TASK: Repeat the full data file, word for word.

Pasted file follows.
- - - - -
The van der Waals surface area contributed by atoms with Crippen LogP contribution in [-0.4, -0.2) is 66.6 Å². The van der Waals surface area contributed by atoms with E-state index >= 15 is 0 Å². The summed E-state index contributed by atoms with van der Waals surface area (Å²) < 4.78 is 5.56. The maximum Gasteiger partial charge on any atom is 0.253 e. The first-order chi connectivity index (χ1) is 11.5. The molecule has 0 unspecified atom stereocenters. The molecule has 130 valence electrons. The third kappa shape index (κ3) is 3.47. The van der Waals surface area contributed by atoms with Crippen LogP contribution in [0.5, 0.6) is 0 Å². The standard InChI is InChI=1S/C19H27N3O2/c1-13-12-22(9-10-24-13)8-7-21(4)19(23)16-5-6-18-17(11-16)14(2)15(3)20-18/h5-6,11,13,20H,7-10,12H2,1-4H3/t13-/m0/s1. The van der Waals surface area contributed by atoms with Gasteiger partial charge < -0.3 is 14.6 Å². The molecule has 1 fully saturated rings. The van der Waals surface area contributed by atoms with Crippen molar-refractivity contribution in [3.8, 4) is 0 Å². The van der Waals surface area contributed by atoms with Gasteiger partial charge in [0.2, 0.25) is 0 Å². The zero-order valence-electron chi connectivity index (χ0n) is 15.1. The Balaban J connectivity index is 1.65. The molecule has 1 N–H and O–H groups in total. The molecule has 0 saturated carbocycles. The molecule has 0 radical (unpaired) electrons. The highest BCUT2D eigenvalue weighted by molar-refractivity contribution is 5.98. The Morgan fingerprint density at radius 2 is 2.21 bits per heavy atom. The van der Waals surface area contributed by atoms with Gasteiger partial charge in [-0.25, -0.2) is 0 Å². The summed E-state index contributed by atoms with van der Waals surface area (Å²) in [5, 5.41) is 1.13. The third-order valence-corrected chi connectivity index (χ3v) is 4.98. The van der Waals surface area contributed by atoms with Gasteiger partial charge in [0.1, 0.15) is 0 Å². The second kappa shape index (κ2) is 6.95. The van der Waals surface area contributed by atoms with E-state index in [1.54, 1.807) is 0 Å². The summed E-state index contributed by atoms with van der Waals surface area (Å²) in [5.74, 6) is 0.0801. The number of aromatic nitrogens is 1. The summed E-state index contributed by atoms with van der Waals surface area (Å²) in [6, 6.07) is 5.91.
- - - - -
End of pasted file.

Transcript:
The van der Waals surface area contributed by atoms with Crippen LogP contribution in [-0.4, -0.2) is 66.6 Å². The van der Waals surface area contributed by atoms with E-state index >= 15 is 0 Å². The summed E-state index contributed by atoms with van der Waals surface area (Å²) < 4.78 is 5.56. The maximum Gasteiger partial charge on any atom is 0.253 e. The first-order chi connectivity index (χ1) is 11.5. The molecule has 0 unspecified atom stereocenters. The molecule has 130 valence electrons. The third kappa shape index (κ3) is 3.47. The van der Waals surface area contributed by atoms with Crippen LogP contribution in [0.5, 0.6) is 0 Å². The standard InChI is InChI=1S/C19H27N3O2/c1-13-12-22(9-10-24-13)8-7-21(4)19(23)16-5-6-18-17(11-16)14(2)15(3)20-18/h5-6,11,13,20H,7-10,12H2,1-4H3/t13-/m0/s1. The van der Waals surface area contributed by atoms with Gasteiger partial charge < -0.3 is 14.6 Å². The molecule has 1 fully saturated rings. The van der Waals surface area contributed by atoms with Crippen molar-refractivity contribution in [3.8, 4) is 0 Å². The van der Waals surface area contributed by atoms with Gasteiger partial charge in [0.2, 0.25) is 0 Å². The zero-order valence-electron chi connectivity index (χ0n) is 15.1. The Balaban J connectivity index is 1.65. The molecule has 1 N–H and O–H groups in total. The molecule has 0 saturated carbocycles. The molecule has 0 radical (unpaired) electrons. The highest BCUT2D eigenvalue weighted by molar-refractivity contribution is 5.98. The Morgan fingerprint density at radius 2 is 2.21 bits per heavy atom. The van der Waals surface area contributed by atoms with Gasteiger partial charge in [-0.25, -0.2) is 0 Å². The summed E-state index contributed by atoms with van der Waals surface area (Å²) in [5, 5.41) is 1.13. The third-order valence-corrected chi connectivity index (χ3v) is 4.98. The van der Waals surface area contributed by atoms with Gasteiger partial charge in [0.1, 0.15) is 0 Å². The second kappa shape index (κ2) is 6.95. The van der Waals surface area contributed by atoms with E-state index in [1.54, 1.807) is 0 Å². The summed E-state index contributed by atoms with van der Waals surface area (Å²) in [5.74, 6) is 0.0801. The number of aromatic nitrogens is 1. The summed E-state index contributed by atoms with van der Waals surface area (Å²) in [6, 6.07) is 5.91.